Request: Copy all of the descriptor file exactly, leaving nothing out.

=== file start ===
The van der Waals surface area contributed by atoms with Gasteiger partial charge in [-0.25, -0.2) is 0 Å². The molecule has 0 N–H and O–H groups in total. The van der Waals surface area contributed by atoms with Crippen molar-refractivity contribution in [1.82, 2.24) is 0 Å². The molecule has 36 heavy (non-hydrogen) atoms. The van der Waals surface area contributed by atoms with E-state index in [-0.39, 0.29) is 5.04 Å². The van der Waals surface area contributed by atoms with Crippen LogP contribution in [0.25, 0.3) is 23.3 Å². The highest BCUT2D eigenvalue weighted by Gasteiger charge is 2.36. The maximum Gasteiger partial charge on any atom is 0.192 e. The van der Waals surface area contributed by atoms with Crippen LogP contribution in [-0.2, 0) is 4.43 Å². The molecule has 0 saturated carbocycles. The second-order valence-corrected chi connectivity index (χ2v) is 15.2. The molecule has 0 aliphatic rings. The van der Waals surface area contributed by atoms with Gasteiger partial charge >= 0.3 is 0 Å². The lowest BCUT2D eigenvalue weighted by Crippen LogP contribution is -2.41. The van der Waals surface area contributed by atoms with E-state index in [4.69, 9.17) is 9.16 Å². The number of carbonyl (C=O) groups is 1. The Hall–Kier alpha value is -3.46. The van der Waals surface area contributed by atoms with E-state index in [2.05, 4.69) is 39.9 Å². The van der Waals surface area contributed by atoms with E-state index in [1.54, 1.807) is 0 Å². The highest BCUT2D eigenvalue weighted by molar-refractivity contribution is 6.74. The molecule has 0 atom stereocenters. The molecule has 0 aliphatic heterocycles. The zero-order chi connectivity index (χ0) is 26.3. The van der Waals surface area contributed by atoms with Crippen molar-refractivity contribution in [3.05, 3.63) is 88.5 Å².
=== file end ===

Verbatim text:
The van der Waals surface area contributed by atoms with Gasteiger partial charge in [-0.25, -0.2) is 0 Å². The molecule has 0 N–H and O–H groups in total. The van der Waals surface area contributed by atoms with Crippen molar-refractivity contribution in [1.82, 2.24) is 0 Å². The molecule has 36 heavy (non-hydrogen) atoms. The van der Waals surface area contributed by atoms with E-state index in [-0.39, 0.29) is 5.04 Å². The van der Waals surface area contributed by atoms with Crippen LogP contribution in [0.25, 0.3) is 23.3 Å². The highest BCUT2D eigenvalue weighted by Gasteiger charge is 2.36. The maximum Gasteiger partial charge on any atom is 0.192 e. The van der Waals surface area contributed by atoms with Crippen LogP contribution in [-0.2, 0) is 4.43 Å². The molecule has 0 saturated carbocycles. The second-order valence-corrected chi connectivity index (χ2v) is 15.2. The molecule has 0 aliphatic rings. The van der Waals surface area contributed by atoms with Gasteiger partial charge >= 0.3 is 0 Å². The lowest BCUT2D eigenvalue weighted by Crippen LogP contribution is -2.41. The van der Waals surface area contributed by atoms with E-state index in [4.69, 9.17) is 9.16 Å². The number of carbonyl (C=O) groups is 1. The Hall–Kier alpha value is -3.46. The van der Waals surface area contributed by atoms with E-state index in [2.05, 4.69) is 39.9 Å². The van der Waals surface area contributed by atoms with E-state index in [1.54, 1.807) is 0 Å². The highest BCUT2D eigenvalue weighted by molar-refractivity contribution is 6.74. The molecule has 0 atom stereocenters. The molecule has 0 aliphatic heterocycles. The zero-order chi connectivity index (χ0) is 26.3. The van der Waals surface area contributed by atoms with Crippen molar-refractivity contribution in [3.05, 3.63) is 88.5 Å².